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E-learning development options are overwhelming. I’m here to you help you sort them out.

My name is Philip Hutchison, and I’ve been hand-building e-learning courses for about twenty years.

Before my career in e-learning, I spent a lot of time helping people through multimedia: creating print documents and accessible websites for a university, engineering long-distance education classes for a community college, engineering talk shows on public radio, producing live events and broadcasts of local bands, providing graphic design and prepress services for local businesses, logo design for top 40 radio stations, and more. I bounced around quite a bit, but I had a lot of fun, and it felt good to know I was helping others.

When I was trying to decide what I wanted to be when I grew up, I knew it had to be something creative, utilizing my diverse media experience, while also continuing to serve the community.

In a eureka! moment, I stumbled upon e-learning development. It was a perfect fit: Online courses were really just mini websites, with some extra code thrown in, and typically featured multimedia elements and custom graphic design. I realized I could help others and satisfy my creative itch by producing courses with interactions, videos, narration, animations, etc.

I knew the multimedia side very well, but didn’t have any formal training in instructional design. I decided to go back to school, and received a Master’s degree in Education (Instructional Technologies) from San Francisco State University. It really helped me tie everything together.

When I began working professionally as an instructional designer, I quickly learned most organizations use off-the-shelf course development software to build their courses due to the low barrier to entry. This makes sense — those tools are easy, they’re predictable, and the courses they generate are known to work with most learning management systems. However, as an advanced user and creative-type, I found these tools too limiting, putting significant constraints on what I could do within a course. Plus they were expensive and locked you into a vendor’s ecosystem. I decided to build my own course framework, where every page started as a blank slate, and could support whatever interactions or multimedia our team wanted to create.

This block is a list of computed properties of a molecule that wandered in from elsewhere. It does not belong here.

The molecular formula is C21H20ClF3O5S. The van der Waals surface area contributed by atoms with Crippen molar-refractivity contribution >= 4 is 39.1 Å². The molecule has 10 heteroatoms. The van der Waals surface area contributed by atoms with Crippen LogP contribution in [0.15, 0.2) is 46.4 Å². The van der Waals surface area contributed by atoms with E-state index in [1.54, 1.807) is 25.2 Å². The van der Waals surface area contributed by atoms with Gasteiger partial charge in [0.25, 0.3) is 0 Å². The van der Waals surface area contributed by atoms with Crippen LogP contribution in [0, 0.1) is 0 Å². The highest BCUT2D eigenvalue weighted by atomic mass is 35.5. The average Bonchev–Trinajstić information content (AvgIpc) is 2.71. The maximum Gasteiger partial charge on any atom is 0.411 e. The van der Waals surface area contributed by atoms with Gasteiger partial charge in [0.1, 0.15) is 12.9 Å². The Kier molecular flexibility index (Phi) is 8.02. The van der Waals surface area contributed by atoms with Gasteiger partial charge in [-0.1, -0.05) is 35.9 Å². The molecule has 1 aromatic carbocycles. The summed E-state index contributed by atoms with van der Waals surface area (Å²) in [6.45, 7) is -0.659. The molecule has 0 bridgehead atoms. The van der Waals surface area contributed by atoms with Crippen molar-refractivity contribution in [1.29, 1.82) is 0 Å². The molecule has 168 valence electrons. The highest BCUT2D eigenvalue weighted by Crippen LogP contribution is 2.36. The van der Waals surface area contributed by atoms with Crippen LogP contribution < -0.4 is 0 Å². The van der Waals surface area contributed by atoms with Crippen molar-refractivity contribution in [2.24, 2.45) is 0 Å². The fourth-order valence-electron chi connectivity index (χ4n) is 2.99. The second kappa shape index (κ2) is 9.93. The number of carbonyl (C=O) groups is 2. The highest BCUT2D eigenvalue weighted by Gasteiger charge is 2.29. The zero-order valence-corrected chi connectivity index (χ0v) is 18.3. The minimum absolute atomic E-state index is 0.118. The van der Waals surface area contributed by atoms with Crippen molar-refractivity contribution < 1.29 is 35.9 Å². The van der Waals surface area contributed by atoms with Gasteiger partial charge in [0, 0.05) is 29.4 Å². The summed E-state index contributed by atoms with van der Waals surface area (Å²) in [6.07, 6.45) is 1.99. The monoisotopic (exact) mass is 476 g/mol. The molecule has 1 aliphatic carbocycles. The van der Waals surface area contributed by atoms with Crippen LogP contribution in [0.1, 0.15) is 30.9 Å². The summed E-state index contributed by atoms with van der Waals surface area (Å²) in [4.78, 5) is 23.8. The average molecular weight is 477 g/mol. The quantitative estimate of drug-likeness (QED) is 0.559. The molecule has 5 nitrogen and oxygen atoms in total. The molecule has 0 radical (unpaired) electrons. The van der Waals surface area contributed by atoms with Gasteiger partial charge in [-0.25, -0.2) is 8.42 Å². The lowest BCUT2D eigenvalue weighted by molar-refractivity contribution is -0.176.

The framework was a success, and I started sharing my experiences and code on my blog https://pipwerks.com. The framework was powered in part by my SCORM wrapper, which I open-sourced in 2008. It’s still widely used today — to date, organizations around the world (corporations, hospitals, government agencies, military branches, universities, etc.) have used it to register over a million* course completions. It blows my mind, and I’m extremely grateful for the developers who have trusted my code for their projects.

Over the years, I’ve continued to experiment with other forms of online courseware and content, typically navigating tight project constraints, such as lack of funding, being able to scale to thousands of users without incurring extra fees, being able to share content across systems, and making all content fully searchable.

I’ve watched online education blossom over the last decade, and the demand for online training continues to boom. There are many wonderful course publishing options available today that didn’t exist just five or ten years ago.

Unfortunately, the sheer number of options can be overwhelming for people who are new to course building — there are dozens of ways to build courses and training portals. Some very expensive, and some completely free. Some geared towards corporate compliance training, some geared towards the content creator self-publishing market. It’s hard to navigate, and puts businesses (and their developers) in a tight spot.

Courseware.dev was built to help people find the sweet spot for their educational project, whether it’s rolling their own courses, or finding an existing tool or service that fits their needs and budget.

Content will be rolled out over time, including courses about building courses (so very meta), tools and sample code for course developers, free articles about the ins and outs of course building, and video demonstrations of commercial products.

I’m excited to share my experiences and research with you, and invite you to join my mailing list! Get notified about new posts, and receive special offers for my courses and tools. I’d also love to hear if you have any areas you’d like to learn about or products you’d like to see demoed.

* Estimate based on usage within my own orgs, and feedback provided from the community.